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Airline Seats Shrinking

New data suggests airplane seats are getting smaller -- while more Americans are struggling with obesity.
(CNN) If you are you gearing up for Thanksgiving travel -- prepare for a tight squeeze. New data suggests airplane seats are getting smaller -- while more Americans are struggling with obesity.

It is not your imagination, airline seats are getting smaller. Even worse -- we are getting larger -- making for an uncomfortable equation.

Travel website "Seat Guru" ran the numbers and in a seat-by-seat comparison over time -- its study confirms, the airlines are packing us in.

In the 1960s the average airline seat was 17 inches. In the 1970s, it grew to 18 inches. 1990s seats got even larger -- 18.5 inches.

But the trend these days -- less room. The average seat today is just 16.5 inches, which means more seats per flight, and more revenue for the airlines.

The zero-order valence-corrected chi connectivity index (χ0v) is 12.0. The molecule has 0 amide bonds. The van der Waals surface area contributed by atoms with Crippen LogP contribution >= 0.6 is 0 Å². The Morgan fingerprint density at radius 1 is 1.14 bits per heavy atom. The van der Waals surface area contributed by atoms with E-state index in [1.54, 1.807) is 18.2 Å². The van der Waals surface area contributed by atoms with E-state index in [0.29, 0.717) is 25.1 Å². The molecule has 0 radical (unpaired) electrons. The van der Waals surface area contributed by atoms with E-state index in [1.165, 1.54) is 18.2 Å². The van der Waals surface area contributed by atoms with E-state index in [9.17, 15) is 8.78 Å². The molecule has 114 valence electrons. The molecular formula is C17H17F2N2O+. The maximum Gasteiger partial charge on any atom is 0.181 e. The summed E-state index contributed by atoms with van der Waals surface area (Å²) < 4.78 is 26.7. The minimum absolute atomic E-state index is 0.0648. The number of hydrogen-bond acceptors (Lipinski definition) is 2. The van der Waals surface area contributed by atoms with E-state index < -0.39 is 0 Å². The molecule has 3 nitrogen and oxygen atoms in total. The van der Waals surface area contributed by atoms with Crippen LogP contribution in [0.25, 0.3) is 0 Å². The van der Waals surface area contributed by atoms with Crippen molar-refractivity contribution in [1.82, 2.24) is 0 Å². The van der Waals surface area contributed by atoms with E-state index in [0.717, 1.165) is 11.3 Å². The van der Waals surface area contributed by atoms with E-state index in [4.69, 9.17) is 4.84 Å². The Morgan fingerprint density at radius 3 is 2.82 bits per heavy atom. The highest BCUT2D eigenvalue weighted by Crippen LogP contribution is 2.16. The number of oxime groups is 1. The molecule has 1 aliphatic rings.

Experts tell CNN that airlines are filling planes much more than before -- flying at around 80 percent capacity.

But it is not just the size that's making us feel squeezed. As seats shrunk -- we grew. The World Health Organization says worldwide obesity has doubled since the 1980s.

The good news -- there is a movement to put a halt to the shrinking space. Airplane manufacturer, Airbus has partnered with the London Sleep Center. It wants to make
18 inches the industry standard for seats and it found that passengers slept over 50 percent better in these slightly larger seats.

Ultimately it is up to each individual airline -- not the manufacturer of the plane -- to determine seat size. And as of now experts predict that airlines will still value the optimal use of space over a few extra inches for us.
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